brettlyian
brettlyian

Might be pretty nice if you install VNC server and gather some info. Watch them in facebook, etc. might be enough to find them. Of course you'd have to hope you'll catch them somewhere with those ports open.

cwilson
cwilson

How does this compare to other software such as LoJack for Laptops, LocateMyLaptop, etc

goldi.raj9
goldi.raj9

what if someone formet your laptop after stolen.....?

azizurrehmans
azizurrehmans

What if the stolen laptop is formated and OS reinstalled? What is the stolen laptop is not connected to interlink. What is the stolen laptop is soled in parts.

marcpen
marcpen

I have a ?500 laptop for work. It is insured in case it's lost or stolen. The entire hard drive is encrypted with TrueCrypt so it won't boot without the password. They can wipe it and start again, but they'll never get my data. I can get a new PC and be back up and running in a few hours. Pfff. If I had to pay for the replacement PC, maybe, otherwise I'd just write it off and get a new one.

gealogom
gealogom

I've installed Prey and openned up the Prey Configurator. Nowhere on the window (exactly like your Figure A) to check a box to activate and nowhere in my system can I find the executable PreyAgent.exe. Can someone help? Thanks

reisen55
reisen55

ARE USUALLY the fault of stupid users. Leaving it in a bag on the back seat. NEVER EVER let a laptop be seen in public in an unguarded environment. EVER. Put into the trunk of the car. Always. Hide it, do not let it out of your sight. EVER.

ahafez
ahafez

Now that this program is known the thief may be precocious and switching off the wifi or not plugging in the network cable, and then disable the software.

kandyass
kandyass

It seems the most effective way to use this software would be to have a user account accessible to the unsophisticated thief but with limited privileges and having your actual data on an encrypted space. Ideally the the dummy/honeypot account would have lots of interesting (fake) data that would turn the thief's curiosity against them. Use case: your laptop phones home as the thief browses a pile of data designed to appeal to the lowest common denominator (i.e. scandalous emails, fake financial info, compromising photographs). Perhaps one could tailor this info to entice an extortion attempt.

NCWeber
NCWeber

I think I prefer the "let it go method" and encrypt the entire hard drive with TrueCrpyt. The thief can't get at the data on the drive no matter what machine he installs it on, and laptops are cheap enough to replace without going totally bankrupt. Also, I'd make sure all data I had on there was backed up properly.

edward.j.obrien
edward.j.obrien

Although well over 70 I enjoy playing with computers - building the odd website as a sort of paying hobby and playing games - but by knowledge is really a bit narrow. I think this may be a stupid question and I'm going to be a bit red faced here. However, this article looks really useful for me, so what is ".NET library"? I looked it up and all kinds of stuff about online books etc came up. Can someone help me with this? 1: How do I check whether I have .NET library installed? (I have looked but can't find anything) 2: If not, where do I get it? TIA for any help - I know it's not a forum, but I hope I'm forgiven!

techrepublic
techrepublic

The first thing I would do if I were to steal a laptop would be to completely NUKE the file system. That makes PREY moot!

yonman
yonman

BIG QUESTION: Exactly what IP information "is" gleamed to assist authorities with the arrest and retrieval of the laptop? How can you locate and catch a 'tief who is using a public wi-fi?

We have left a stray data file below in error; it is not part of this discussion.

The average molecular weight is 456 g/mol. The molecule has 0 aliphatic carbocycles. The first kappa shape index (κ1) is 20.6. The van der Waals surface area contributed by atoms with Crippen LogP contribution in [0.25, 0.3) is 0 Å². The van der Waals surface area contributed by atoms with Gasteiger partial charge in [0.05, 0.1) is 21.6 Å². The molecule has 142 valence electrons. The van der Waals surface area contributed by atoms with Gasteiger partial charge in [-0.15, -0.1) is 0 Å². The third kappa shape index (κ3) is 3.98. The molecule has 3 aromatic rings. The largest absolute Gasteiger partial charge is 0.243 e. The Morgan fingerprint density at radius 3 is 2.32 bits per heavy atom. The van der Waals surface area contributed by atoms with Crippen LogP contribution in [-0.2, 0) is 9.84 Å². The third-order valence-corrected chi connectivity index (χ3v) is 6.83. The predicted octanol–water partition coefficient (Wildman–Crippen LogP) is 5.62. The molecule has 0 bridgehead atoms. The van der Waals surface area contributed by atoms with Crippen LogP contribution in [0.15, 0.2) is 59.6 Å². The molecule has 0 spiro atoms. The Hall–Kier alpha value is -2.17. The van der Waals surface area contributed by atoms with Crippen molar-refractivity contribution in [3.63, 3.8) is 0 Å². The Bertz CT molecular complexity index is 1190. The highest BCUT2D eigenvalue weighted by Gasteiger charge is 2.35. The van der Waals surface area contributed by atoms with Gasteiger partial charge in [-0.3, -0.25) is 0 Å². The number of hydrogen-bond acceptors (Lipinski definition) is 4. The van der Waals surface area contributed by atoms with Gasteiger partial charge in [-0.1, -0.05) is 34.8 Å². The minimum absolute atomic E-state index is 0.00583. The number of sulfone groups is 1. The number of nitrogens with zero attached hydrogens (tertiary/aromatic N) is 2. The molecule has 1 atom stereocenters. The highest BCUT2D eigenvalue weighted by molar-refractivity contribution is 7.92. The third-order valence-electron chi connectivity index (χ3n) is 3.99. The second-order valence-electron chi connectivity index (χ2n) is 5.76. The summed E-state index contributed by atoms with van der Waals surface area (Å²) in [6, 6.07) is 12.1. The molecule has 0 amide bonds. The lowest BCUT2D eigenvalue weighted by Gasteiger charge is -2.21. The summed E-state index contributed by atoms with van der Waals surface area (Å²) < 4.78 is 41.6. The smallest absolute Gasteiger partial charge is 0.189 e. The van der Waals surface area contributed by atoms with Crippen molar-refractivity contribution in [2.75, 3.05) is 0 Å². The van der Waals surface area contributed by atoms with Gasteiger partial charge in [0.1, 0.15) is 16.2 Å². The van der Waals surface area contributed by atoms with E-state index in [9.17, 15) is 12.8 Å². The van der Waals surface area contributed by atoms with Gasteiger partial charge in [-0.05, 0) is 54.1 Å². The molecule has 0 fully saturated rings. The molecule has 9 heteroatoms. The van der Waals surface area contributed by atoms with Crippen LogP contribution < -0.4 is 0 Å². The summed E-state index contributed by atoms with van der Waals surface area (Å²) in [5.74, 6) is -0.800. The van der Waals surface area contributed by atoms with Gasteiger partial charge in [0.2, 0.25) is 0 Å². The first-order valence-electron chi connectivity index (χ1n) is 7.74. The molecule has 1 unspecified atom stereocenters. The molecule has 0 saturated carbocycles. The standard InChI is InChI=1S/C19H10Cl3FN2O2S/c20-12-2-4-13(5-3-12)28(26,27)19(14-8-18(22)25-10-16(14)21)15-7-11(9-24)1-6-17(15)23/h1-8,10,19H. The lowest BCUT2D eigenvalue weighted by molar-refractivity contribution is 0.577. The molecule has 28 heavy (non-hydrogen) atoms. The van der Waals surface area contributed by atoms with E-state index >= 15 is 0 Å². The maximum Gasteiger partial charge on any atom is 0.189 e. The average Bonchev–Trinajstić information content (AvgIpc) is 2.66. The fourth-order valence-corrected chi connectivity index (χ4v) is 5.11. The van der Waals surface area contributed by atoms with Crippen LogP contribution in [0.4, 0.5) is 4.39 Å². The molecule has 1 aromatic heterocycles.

Skibum
Skibum

I'm gonna turn it on (a) to make sure it works for when I pawn it; and (b) just to see what's there. If I hit a boot or OS password, I'd probably forget about it and reformat. Computrace and Lowjack may get me then. If I can get in without a password, then I'm gonna look for Nurse Nelly's nationwide database of physician social security numbers I can sell, or better yet her online banking passwords (after all, I'm not an average thief). Whoops, here comes Prey as well. Concur with Daniel.Muzrall ref: encryption Concur with rogerwal ref: what thieves want Disagree with bad-idea. So we ban the tool because of potential for abuse? Oh, I see, it's only a select core of techno-elites which will be allowed to use it. You're using a stale gun-control-style argument. So I'm just gonna let the thief have my laptop? I think not, especially when I have an inexpensive locator I can use. And what does use of the tool have to do with chain of custody when I report to the police a stolen laptop along with the information on where it and the crooks are located? The cops I know would be very very happy with that information. There are already laws against unauthorized use and abuse of process.

dawid.dekock
dawid.dekock

Why cant you get something like that embedded in the bios ?? that way a format wont matter

rogerwal
rogerwal

when a thief steals a laptop belonging to someone else they will first want to peak their nose into your personal and private business. they will want to access what pictures you may have of yourself and any others, see if you have any usernames and passwords for any personal or private web sites stored on your computer, for example, online banking account, and they will be compelled to check that out to see if there is anything else worth stealing from you as well. so i believe that they will not resist that temptation and just wipe your harddrive to only benefit from gaining a laptop computer but make themselves get caught in the process of trying to see if they can steal many other things from you (remember invasion of privacy and identity theft is the most online crime that is committed). Roger.

rshaw
rshaw

As Daniel.Muzrall posted, there are services and software such as LoJack that load into the firmware of several laptops designed to support this feature. Formatting the drive will not prevent the laptop from contacting the service monitor when it is powered up and has an available network connection. Also, the laptop can be remotely wiped to protect sensitive data. This would be the way to go for anyone who keeps sensitive information and/or is at risk for theft because of location or frequent travel.

bad-idea
bad-idea